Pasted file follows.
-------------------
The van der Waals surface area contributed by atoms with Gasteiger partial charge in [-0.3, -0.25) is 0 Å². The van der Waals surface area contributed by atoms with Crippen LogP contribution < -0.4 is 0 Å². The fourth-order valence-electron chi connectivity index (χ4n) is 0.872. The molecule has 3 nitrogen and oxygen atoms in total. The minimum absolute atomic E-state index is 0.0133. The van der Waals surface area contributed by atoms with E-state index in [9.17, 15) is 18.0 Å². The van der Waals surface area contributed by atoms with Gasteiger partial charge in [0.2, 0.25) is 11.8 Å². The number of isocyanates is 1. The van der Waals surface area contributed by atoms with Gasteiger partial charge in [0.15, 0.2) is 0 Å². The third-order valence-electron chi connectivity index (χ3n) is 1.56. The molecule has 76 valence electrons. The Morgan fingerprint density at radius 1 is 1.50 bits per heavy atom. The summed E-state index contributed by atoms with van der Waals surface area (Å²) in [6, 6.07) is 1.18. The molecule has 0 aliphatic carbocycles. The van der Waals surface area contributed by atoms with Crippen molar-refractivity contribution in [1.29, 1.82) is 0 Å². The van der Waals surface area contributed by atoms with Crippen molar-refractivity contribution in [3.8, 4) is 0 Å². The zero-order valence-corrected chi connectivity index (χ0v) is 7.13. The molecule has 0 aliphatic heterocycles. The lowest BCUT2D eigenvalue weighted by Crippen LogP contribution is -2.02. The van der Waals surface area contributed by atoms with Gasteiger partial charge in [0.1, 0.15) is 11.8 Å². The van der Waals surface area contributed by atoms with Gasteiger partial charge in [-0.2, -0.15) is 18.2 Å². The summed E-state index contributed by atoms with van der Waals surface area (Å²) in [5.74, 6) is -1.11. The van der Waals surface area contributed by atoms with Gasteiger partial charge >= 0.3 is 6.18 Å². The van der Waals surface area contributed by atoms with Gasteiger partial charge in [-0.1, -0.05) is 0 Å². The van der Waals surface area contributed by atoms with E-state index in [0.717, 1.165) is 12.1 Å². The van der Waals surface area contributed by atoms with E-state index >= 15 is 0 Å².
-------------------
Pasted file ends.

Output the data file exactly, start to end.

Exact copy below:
The van der Waals surface area contributed by atoms with Gasteiger partial charge in [-0.3, -0.25) is 0 Å². The van der Waals surface area contributed by atoms with Crippen LogP contribution < -0.4 is 0 Å². The fourth-order valence-electron chi connectivity index (χ4n) is 0.872. The molecule has 3 nitrogen and oxygen atoms in total. The minimum absolute atomic E-state index is 0.0133. The van der Waals surface area contributed by atoms with E-state index in [9.17, 15) is 18.0 Å². The van der Waals surface area contributed by atoms with Gasteiger partial charge in [0.2, 0.25) is 11.8 Å². The number of isocyanates is 1. The van der Waals surface area contributed by atoms with Gasteiger partial charge in [0.15, 0.2) is 0 Å². The third-order valence-electron chi connectivity index (χ3n) is 1.56. The molecule has 76 valence electrons. The Morgan fingerprint density at radius 1 is 1.50 bits per heavy atom. The summed E-state index contributed by atoms with van der Waals surface area (Å²) in [6, 6.07) is 1.18. The molecule has 0 aliphatic carbocycles. The van der Waals surface area contributed by atoms with Crippen molar-refractivity contribution in [1.29, 1.82) is 0 Å². The van der Waals surface area contributed by atoms with Crippen molar-refractivity contribution in [3.8, 4) is 0 Å². The zero-order valence-corrected chi connectivity index (χ0v) is 7.13. The molecule has 0 aliphatic heterocycles. The lowest BCUT2D eigenvalue weighted by Crippen LogP contribution is -2.02. The van der Waals surface area contributed by atoms with Gasteiger partial charge in [0.1, 0.15) is 11.8 Å². The van der Waals surface area contributed by atoms with Gasteiger partial charge in [-0.2, -0.15) is 18.2 Å². The summed E-state index contributed by atoms with van der Waals surface area (Å²) in [5.74, 6) is -1.11. The van der Waals surface area contributed by atoms with Gasteiger partial charge >= 0.3 is 6.18 Å². The van der Waals surface area contributed by atoms with Gasteiger partial charge in [-0.1, -0.05) is 0 Å². The van der Waals surface area contributed by atoms with E-state index in [0.717, 1.165) is 12.1 Å². The van der Waals surface area contributed by atoms with E-state index >= 15 is 0 Å².